In researching for this article, I found some beacons of light. There are already a few movements among men to organize against violence and stand in support of victims of sexual violence or other violence. The White Ribbon Campaign: http://www.whiteribbon.ca/

provides a visible symbol for men against violence against women. On some college campuses, there are Men Against Rape groups ( that are wrestling directly with how best to mobilize against sexual violence. The Harvard Men Against Rape group also spun off an online presence: http://www.menspeakup.org/.

I’m still fairly new to these groups, but from what I can tell, they seem to be mostly about solidarity and awareness. Some of these groups have started taking actions too, helping men rethink masculinity and providing support for women’s shelters. Guys reading this, go to the sites. Sign up and help to start doing something. Girls reading this, put some pressure on the men in your life to take a stand on these issues. They aren’t women’s issues. They are human issues.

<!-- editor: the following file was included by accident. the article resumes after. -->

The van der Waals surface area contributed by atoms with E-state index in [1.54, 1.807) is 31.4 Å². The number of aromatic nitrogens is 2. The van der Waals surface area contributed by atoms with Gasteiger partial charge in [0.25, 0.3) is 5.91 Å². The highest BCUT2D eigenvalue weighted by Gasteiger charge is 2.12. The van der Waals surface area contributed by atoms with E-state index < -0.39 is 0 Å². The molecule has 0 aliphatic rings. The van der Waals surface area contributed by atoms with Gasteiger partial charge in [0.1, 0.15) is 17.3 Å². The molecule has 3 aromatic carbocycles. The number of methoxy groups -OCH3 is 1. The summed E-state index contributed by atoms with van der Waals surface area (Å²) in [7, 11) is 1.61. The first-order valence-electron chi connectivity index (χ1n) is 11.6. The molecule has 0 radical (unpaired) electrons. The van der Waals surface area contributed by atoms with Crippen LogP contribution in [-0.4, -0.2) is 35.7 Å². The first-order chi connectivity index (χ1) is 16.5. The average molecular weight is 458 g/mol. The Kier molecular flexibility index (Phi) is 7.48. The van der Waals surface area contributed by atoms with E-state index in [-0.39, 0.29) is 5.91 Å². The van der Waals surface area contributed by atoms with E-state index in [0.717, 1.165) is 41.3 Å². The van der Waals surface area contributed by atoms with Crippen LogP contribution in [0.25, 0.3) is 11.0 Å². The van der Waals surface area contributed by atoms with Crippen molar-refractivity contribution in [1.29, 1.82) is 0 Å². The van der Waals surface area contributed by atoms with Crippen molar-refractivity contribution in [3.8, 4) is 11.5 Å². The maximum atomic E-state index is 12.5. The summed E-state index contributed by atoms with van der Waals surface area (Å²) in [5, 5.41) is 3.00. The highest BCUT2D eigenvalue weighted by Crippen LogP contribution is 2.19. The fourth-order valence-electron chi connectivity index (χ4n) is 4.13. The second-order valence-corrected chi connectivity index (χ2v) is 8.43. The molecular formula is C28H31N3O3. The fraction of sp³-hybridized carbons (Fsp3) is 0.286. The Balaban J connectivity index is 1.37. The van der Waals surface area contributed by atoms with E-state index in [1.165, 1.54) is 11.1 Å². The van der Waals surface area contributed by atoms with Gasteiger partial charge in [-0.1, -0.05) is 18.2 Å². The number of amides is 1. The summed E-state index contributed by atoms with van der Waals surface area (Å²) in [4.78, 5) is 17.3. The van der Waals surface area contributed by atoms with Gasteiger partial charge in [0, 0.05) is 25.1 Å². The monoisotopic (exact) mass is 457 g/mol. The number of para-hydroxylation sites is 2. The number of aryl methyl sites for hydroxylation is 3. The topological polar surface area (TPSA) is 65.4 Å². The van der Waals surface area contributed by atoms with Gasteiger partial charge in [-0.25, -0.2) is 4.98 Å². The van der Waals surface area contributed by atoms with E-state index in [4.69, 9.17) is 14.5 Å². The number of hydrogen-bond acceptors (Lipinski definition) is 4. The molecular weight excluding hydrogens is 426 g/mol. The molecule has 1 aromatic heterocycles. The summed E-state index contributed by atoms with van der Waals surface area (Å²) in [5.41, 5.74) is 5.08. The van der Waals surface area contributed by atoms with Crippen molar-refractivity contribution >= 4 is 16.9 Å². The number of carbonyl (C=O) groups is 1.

Getting the message right

One word of caution: We must be careful to keep in mind the words of Quo Vadis. This isn’t about chivalry. This isn’t about women not being strong enough to fight for themselves. A good friend of mine confessed a degree of disgust at an anti-rape poster she saw while in college. It had a meek girl clinging to a tall guy. She was staring with a mixture of trepidation and gratefulness to the guy as he looked confidently ahead saying something like, “I didn’t know if she wanted to, so I asked.” Obviously the sign was targeting men, but what was the message? That women are these poor helpless creatures that we must be careful not to trample upon with our over exuberant sexual powers? This just reinforces the power stereotype that feeds the violence in the first place. The message must be that men are against rape because it is completely wrong on a fundamental human level. A strong man is not the one that perpetrates violence but the one who stands against it. The images that advance our message should portray this.

It’s about solidarity, not sympathy.

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Ajkabelo

Author ajkabelo